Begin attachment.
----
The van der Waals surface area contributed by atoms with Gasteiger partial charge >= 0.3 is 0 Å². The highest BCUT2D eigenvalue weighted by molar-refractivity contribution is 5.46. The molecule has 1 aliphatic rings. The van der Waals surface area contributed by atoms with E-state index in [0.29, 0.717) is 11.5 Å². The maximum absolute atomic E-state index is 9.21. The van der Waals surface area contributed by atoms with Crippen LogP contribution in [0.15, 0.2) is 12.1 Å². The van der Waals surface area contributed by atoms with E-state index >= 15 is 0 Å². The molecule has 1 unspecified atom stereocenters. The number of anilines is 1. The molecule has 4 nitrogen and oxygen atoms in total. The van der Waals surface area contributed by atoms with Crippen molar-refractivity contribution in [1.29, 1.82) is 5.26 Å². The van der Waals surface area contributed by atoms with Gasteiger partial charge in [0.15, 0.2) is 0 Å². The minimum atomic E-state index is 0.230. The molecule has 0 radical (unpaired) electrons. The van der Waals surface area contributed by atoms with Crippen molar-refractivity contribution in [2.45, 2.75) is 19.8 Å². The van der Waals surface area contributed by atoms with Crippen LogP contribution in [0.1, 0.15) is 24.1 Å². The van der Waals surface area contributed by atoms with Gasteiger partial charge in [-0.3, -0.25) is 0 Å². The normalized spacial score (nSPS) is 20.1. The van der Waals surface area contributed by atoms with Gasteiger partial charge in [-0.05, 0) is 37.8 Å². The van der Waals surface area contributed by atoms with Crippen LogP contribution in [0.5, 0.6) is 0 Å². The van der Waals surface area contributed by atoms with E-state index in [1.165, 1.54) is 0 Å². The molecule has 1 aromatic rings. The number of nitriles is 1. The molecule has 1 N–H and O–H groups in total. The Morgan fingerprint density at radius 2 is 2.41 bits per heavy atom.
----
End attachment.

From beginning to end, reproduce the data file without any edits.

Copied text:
The van der Waals surface area contributed by atoms with Gasteiger partial charge >= 0.3 is 0 Å². The highest BCUT2D eigenvalue weighted by molar-refractivity contribution is 5.46. The molecule has 1 aliphatic rings. The van der Waals surface area contributed by atoms with E-state index in [0.29, 0.717) is 11.5 Å². The maximum absolute atomic E-state index is 9.21. The van der Waals surface area contributed by atoms with Crippen LogP contribution in [0.15, 0.2) is 12.1 Å². The van der Waals surface area contributed by atoms with E-state index >= 15 is 0 Å². The molecule has 1 unspecified atom stereocenters. The number of anilines is 1. The molecule has 4 nitrogen and oxygen atoms in total. The van der Waals surface area contributed by atoms with Crippen molar-refractivity contribution in [1.29, 1.82) is 5.26 Å². The van der Waals surface area contributed by atoms with Gasteiger partial charge in [0.15, 0.2) is 0 Å². The minimum atomic E-state index is 0.230. The molecule has 0 radical (unpaired) electrons. The van der Waals surface area contributed by atoms with Crippen molar-refractivity contribution in [2.45, 2.75) is 19.8 Å². The van der Waals surface area contributed by atoms with Crippen LogP contribution in [0.1, 0.15) is 24.1 Å². The van der Waals surface area contributed by atoms with Gasteiger partial charge in [-0.3, -0.25) is 0 Å². The normalized spacial score (nSPS) is 20.1. The van der Waals surface area contributed by atoms with Gasteiger partial charge in [-0.05, 0) is 37.8 Å². The van der Waals surface area contributed by atoms with Crippen LogP contribution in [0.5, 0.6) is 0 Å². The van der Waals surface area contributed by atoms with E-state index in [1.165, 1.54) is 0 Å². The molecule has 1 aromatic rings. The number of nitriles is 1. The molecule has 1 N–H and O–H groups in total. The Morgan fingerprint density at radius 2 is 2.41 bits per heavy atom.